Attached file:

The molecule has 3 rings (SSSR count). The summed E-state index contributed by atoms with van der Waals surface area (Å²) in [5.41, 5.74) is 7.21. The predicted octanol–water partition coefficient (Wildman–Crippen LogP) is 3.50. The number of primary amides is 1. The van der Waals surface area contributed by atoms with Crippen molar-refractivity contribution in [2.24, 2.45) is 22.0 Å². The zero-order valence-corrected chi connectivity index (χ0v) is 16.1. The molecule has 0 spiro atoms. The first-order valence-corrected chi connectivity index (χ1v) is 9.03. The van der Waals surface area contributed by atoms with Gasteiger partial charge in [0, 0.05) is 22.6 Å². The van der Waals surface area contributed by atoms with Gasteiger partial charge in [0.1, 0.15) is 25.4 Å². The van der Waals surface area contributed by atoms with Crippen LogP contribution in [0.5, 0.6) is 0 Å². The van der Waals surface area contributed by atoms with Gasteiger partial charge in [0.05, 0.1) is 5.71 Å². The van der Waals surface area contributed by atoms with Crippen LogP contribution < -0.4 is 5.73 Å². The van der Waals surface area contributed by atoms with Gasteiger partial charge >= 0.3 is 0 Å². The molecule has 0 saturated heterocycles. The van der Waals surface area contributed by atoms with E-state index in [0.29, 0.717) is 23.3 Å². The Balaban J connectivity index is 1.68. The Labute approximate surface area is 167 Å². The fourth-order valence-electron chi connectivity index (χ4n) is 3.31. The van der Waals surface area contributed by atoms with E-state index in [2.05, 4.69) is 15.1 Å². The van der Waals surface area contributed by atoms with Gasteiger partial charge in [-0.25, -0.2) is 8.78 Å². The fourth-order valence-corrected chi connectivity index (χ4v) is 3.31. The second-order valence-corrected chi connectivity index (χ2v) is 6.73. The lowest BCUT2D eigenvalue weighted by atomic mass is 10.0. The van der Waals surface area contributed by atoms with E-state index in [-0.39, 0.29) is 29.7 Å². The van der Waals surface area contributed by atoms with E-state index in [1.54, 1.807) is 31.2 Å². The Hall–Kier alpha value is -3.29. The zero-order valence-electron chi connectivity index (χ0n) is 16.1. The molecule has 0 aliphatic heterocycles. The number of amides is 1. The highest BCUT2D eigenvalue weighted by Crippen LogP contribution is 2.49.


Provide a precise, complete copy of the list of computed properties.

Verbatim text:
The molecule has 3 rings (SSSR count). The summed E-state index contributed by atoms with van der Waals surface area (Å²) in [5.41, 5.74) is 7.21. The predicted octanol–water partition coefficient (Wildman–Crippen LogP) is 3.50. The number of primary amides is 1. The van der Waals surface area contributed by atoms with Crippen molar-refractivity contribution in [2.24, 2.45) is 22.0 Å². The zero-order valence-corrected chi connectivity index (χ0v) is 16.1. The molecule has 0 spiro atoms. The first-order valence-corrected chi connectivity index (χ1v) is 9.03. The van der Waals surface area contributed by atoms with Gasteiger partial charge in [0, 0.05) is 22.6 Å². The van der Waals surface area contributed by atoms with Gasteiger partial charge in [0.1, 0.15) is 25.4 Å². The van der Waals surface area contributed by atoms with Crippen LogP contribution in [0.5, 0.6) is 0 Å². The van der Waals surface area contributed by atoms with Gasteiger partial charge in [0.05, 0.1) is 5.71 Å². The van der Waals surface area contributed by atoms with Crippen LogP contribution < -0.4 is 5.73 Å². The van der Waals surface area contributed by atoms with Gasteiger partial charge >= 0.3 is 0 Å². The molecule has 0 saturated heterocycles. The van der Waals surface area contributed by atoms with E-state index in [0.29, 0.717) is 23.3 Å². The Balaban J connectivity index is 1.68. The Labute approximate surface area is 167 Å². The fourth-order valence-electron chi connectivity index (χ4n) is 3.31. The van der Waals surface area contributed by atoms with E-state index in [2.05, 4.69) is 15.1 Å². The van der Waals surface area contributed by atoms with Gasteiger partial charge in [-0.25, -0.2) is 8.78 Å². The fourth-order valence-corrected chi connectivity index (χ4v) is 3.31. The second-order valence-corrected chi connectivity index (χ2v) is 6.73. The lowest BCUT2D eigenvalue weighted by atomic mass is 10.0. The van der Waals surface area contributed by atoms with E-state index in [-0.39, 0.29) is 29.7 Å². The van der Waals surface area contributed by atoms with E-state index in [1.54, 1.807) is 31.2 Å². The Hall–Kier alpha value is -3.29. The zero-order valence-electron chi connectivity index (χ0n) is 16.1. The molecule has 0 aliphatic heterocycles. The number of amides is 1. The highest BCUT2D eigenvalue weighted by Crippen LogP contribution is 2.49.